Furthermore, low-revenue ACOs that have participated in previous performance-based risk Medicare ACO initiatives are only permitted to participate in either the enhanced track or Level E of the basic track. Inexperienced high-revenue ACOs are limited to a single agreement period under the basic track, while experienced high-revenue ACOs may only participate in the enhanced track.
- Enhanced track: This option is based on the MSSP’s current Track 3, and it includes risk and reward levels higher than the basic track. The enhanced track includes a shared savings rate of up to 75 percent after the saving threshold has been reached and a shared loss rate of between 40 and 75 percent after the loss threshold has been exceeded.
CMS also finalized provisions that grant flexibility surrounding certain existing regulatory requirements for ACOs in two-sided risk models, including:
- Allowing expanded use of telehealth services
- Expanding eligibility for waivers from the Skilled Nursing Facility Three-Day Rule
- Allowing ACOs to establish a beneficiary incentive program (under which ACOs could provide an incentive payment of up to $20 to an assigned beneficiary for each qualifying primary care service the beneficiary receives from certain ACO professionals)
For additional information about these changes, CMS has provided a summary of key provisions here.
What Does It Mean for Practices?
As I discussed in an initial examination of the proposed rule, mandating that all ACOs participating in the MSSP assume two-sided risk is a significant change in the operation of the program. This new model will have major implications for both existing ACOs and those considering joining the MSSP.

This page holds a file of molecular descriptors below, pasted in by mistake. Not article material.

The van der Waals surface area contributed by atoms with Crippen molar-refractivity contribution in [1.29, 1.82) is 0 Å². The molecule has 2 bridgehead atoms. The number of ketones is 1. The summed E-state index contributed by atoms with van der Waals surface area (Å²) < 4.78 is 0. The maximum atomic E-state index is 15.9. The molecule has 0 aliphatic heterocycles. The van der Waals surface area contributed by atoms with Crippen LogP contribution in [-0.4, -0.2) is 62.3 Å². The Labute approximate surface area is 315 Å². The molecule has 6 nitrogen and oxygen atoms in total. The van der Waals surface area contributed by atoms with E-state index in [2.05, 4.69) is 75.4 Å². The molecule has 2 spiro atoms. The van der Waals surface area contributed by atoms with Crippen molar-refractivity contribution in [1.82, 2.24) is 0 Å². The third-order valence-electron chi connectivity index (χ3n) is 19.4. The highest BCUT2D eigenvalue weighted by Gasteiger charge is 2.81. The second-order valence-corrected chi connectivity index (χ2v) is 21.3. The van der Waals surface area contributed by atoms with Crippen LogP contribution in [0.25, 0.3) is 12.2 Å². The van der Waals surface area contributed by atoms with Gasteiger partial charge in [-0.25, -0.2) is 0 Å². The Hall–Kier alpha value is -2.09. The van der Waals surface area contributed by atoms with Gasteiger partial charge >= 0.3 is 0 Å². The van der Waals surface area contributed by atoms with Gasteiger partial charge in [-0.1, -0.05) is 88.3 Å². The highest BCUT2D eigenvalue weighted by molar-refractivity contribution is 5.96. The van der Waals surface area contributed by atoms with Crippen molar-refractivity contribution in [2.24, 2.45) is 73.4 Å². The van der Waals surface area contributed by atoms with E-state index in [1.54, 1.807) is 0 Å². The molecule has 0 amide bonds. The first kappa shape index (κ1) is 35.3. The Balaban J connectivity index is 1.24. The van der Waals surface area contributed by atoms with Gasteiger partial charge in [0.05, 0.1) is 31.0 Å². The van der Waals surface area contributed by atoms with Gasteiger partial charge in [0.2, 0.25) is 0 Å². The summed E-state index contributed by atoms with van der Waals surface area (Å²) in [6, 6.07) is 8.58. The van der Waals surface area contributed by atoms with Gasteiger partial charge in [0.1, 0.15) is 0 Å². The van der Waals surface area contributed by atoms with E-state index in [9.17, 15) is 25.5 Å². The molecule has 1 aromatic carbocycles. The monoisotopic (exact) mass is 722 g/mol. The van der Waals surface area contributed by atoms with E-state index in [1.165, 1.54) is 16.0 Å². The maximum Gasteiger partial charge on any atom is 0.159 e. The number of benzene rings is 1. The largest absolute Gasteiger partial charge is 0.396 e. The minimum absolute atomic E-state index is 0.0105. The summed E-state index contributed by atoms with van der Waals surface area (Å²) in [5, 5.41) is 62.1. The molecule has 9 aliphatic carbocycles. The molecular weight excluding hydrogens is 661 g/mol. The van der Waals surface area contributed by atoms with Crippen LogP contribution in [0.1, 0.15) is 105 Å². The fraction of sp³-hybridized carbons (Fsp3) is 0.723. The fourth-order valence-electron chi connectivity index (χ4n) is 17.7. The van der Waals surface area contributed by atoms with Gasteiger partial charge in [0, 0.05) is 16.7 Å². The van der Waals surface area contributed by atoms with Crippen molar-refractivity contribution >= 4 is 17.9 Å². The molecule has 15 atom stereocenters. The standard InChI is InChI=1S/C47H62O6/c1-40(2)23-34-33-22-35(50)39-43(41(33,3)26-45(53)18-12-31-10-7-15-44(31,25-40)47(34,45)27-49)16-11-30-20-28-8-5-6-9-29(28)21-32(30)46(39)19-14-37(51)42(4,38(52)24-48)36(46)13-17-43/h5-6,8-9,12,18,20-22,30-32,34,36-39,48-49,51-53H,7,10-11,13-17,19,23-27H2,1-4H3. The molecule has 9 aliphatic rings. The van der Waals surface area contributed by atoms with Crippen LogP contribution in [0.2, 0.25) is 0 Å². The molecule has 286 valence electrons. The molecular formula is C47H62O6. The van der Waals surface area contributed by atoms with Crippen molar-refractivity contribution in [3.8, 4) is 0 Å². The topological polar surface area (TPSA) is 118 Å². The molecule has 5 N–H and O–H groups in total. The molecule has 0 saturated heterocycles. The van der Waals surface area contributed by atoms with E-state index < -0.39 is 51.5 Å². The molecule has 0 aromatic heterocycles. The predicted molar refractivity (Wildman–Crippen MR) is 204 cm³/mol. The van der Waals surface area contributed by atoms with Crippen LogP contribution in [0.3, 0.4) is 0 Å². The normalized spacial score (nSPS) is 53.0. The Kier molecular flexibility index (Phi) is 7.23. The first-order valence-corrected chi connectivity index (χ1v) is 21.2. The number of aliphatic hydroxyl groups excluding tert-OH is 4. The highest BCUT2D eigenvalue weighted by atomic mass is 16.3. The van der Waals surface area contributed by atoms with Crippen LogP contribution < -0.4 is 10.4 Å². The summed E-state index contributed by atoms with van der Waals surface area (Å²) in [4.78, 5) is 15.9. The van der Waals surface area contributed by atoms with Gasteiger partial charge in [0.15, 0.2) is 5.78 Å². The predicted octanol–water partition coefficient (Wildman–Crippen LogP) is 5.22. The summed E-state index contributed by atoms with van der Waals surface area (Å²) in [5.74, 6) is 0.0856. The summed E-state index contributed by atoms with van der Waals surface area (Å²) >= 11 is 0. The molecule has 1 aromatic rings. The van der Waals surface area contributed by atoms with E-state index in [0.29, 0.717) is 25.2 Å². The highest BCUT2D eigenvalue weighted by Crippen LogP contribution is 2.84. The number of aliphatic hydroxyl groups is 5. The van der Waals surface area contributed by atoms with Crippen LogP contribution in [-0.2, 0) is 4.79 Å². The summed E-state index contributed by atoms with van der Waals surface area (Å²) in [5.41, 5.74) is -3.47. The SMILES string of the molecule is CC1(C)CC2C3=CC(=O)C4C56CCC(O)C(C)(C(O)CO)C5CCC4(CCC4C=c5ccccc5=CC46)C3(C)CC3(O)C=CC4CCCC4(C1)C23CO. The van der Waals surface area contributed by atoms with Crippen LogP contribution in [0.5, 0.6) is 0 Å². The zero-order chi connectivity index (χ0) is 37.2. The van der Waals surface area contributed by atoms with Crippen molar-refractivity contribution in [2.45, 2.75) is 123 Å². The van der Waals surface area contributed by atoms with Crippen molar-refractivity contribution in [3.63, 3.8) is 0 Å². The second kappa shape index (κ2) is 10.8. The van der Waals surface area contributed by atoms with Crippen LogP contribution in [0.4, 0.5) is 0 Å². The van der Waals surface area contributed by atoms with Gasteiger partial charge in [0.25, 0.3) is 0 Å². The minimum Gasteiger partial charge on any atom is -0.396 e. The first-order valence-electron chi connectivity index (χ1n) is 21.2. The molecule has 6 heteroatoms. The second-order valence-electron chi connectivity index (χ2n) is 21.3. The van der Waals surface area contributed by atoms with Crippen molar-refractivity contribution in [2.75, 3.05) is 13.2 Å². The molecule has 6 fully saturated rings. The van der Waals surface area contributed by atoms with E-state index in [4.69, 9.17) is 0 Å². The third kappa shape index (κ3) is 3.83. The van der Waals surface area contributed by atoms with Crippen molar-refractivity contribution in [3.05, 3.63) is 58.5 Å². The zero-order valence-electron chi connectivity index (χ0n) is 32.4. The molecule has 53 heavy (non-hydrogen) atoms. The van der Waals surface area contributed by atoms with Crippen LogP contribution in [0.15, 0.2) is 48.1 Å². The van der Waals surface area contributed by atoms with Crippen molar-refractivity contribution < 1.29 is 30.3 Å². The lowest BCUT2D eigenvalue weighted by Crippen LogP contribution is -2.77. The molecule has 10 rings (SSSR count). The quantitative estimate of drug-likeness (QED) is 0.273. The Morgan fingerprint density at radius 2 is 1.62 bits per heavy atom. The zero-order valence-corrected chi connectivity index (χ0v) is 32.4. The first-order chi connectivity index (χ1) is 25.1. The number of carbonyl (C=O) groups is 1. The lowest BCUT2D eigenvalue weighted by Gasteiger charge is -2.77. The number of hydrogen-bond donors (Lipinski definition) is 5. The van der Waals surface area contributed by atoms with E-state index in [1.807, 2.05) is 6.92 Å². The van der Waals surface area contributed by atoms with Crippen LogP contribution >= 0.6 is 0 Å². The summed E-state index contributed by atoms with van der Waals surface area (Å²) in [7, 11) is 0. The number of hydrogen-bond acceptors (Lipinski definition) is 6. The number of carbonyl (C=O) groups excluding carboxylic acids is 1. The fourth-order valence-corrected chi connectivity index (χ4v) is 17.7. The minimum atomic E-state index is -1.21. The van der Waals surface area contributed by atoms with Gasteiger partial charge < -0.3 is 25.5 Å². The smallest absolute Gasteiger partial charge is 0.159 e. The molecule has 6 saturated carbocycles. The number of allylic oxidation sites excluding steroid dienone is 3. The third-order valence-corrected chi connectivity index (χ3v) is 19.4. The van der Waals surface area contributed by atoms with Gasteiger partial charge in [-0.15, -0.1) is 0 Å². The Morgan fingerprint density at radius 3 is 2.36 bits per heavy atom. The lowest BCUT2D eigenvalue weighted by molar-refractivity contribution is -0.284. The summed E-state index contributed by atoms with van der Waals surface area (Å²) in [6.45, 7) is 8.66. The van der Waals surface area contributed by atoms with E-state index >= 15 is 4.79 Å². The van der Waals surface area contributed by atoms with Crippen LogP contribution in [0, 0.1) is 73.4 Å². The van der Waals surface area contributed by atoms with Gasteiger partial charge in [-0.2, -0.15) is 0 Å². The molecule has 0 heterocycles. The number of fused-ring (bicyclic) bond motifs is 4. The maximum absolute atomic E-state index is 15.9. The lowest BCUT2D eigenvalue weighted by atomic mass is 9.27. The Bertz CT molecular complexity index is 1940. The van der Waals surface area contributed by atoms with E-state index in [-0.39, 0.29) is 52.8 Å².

- For ACOs (and affiliated providers) currently participating in the MSSP: Existing participants will need to decide whether they are prepared to assume financial risk if they are not doing so already. In a survey conducted by the National Association of ACOs (NAACOS) on the provisions of the proposed rule, only 48 percent of participating ACOs reported that they were likely to continue using the MSSP, while 36 percent stated that they were unlikely to continue. While the final rule is more favorable to ACOs than the proposed rule, it is likely that some will still choose to terminate their participation
- For physicians considering joining ACOs and ACOs deciding whether to participate in the MSSP: Prospective participants will need to evaluate this decision in light of the potential need to assume financial risk. For many providers, the time, effort, and financial resources necessary to build a successful ACO were already a significant barrier to entry, even when considering an upside-only model. The need to commit to assuming two-sided risk after a much shorter time period may make ACOs less willing to invest these resources. In the same NAACOS study noted above, more than half of participating ACOs reported that they would have been “unlikely to begin” participation in the MSSP if the new rules had been in place during the evaluation process.
Whether already involved in an ACO or considering joining one, physicians and practices should review the finalized changes to determine how the new rule will affect their individual circumstances. As always, Medical Mutual member physicians and practices may contact me for support when evaluating how to proceed.
Disclaimer: This post is written in general terms and is not a substitute for legal advice or intended to create an attorney-client relationship.
Sam Cohen is Medical Mutual’s Senior Vice President of Health Policy. Medical Mutual members may contact him directly at firstname.lastname@example.org and 919.878.7602. Readers also can follow him on Twitter @samuel_c_cohen.